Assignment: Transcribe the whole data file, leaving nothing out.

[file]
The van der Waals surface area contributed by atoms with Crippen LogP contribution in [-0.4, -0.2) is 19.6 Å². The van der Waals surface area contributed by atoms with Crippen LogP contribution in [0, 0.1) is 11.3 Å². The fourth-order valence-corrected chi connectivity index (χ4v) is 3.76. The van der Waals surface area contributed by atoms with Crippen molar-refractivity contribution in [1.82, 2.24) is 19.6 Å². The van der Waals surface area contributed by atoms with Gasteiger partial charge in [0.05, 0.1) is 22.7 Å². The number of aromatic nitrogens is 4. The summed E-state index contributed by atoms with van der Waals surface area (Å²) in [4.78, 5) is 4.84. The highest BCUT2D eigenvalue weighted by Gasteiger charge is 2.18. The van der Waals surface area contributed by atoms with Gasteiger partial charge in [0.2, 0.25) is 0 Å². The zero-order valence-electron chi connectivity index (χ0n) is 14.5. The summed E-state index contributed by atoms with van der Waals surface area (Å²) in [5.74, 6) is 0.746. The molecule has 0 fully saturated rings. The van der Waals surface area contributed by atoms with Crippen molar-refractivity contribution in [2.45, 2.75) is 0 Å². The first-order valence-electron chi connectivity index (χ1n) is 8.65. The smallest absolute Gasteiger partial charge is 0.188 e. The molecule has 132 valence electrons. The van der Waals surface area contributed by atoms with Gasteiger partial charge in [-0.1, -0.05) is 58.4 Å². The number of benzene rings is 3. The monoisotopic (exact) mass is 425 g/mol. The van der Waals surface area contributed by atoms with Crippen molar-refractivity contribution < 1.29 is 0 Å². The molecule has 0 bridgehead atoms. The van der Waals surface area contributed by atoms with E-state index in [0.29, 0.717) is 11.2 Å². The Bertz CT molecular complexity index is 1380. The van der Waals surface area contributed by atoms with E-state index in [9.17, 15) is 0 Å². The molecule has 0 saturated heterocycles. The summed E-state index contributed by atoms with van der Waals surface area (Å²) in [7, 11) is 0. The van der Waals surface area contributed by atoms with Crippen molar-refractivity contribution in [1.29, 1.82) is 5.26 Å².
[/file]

The van der Waals surface area contributed by atoms with Crippen LogP contribution in [-0.4, -0.2) is 19.6 Å². The van der Waals surface area contributed by atoms with Crippen LogP contribution in [0, 0.1) is 11.3 Å². The fourth-order valence-corrected chi connectivity index (χ4v) is 3.76. The van der Waals surface area contributed by atoms with Crippen molar-refractivity contribution in [1.82, 2.24) is 19.6 Å². The van der Waals surface area contributed by atoms with Gasteiger partial charge in [0.05, 0.1) is 22.7 Å². The number of aromatic nitrogens is 4. The summed E-state index contributed by atoms with van der Waals surface area (Å²) in [4.78, 5) is 4.84. The highest BCUT2D eigenvalue weighted by Gasteiger charge is 2.18. The van der Waals surface area contributed by atoms with Gasteiger partial charge in [0.2, 0.25) is 0 Å². The zero-order valence-electron chi connectivity index (χ0n) is 14.5. The summed E-state index contributed by atoms with van der Waals surface area (Å²) in [5.74, 6) is 0.746. The molecule has 0 fully saturated rings. The van der Waals surface area contributed by atoms with Crippen molar-refractivity contribution in [2.45, 2.75) is 0 Å². The first-order valence-electron chi connectivity index (χ1n) is 8.65. The smallest absolute Gasteiger partial charge is 0.188 e. The molecule has 132 valence electrons. The van der Waals surface area contributed by atoms with Gasteiger partial charge in [-0.1, -0.05) is 58.4 Å². The number of benzene rings is 3. The monoisotopic (exact) mass is 425 g/mol. The van der Waals surface area contributed by atoms with Crippen molar-refractivity contribution < 1.29 is 0 Å². The molecule has 0 bridgehead atoms. The van der Waals surface area contributed by atoms with E-state index in [0.29, 0.717) is 11.2 Å². The Bertz CT molecular complexity index is 1380. The van der Waals surface area contributed by atoms with E-state index in [9.17, 15) is 0 Å². The molecule has 0 saturated heterocycles. The summed E-state index contributed by atoms with van der Waals surface area (Å²) in [7, 11) is 0. The van der Waals surface area contributed by atoms with Crippen molar-refractivity contribution in [1.29, 1.82) is 5.26 Å².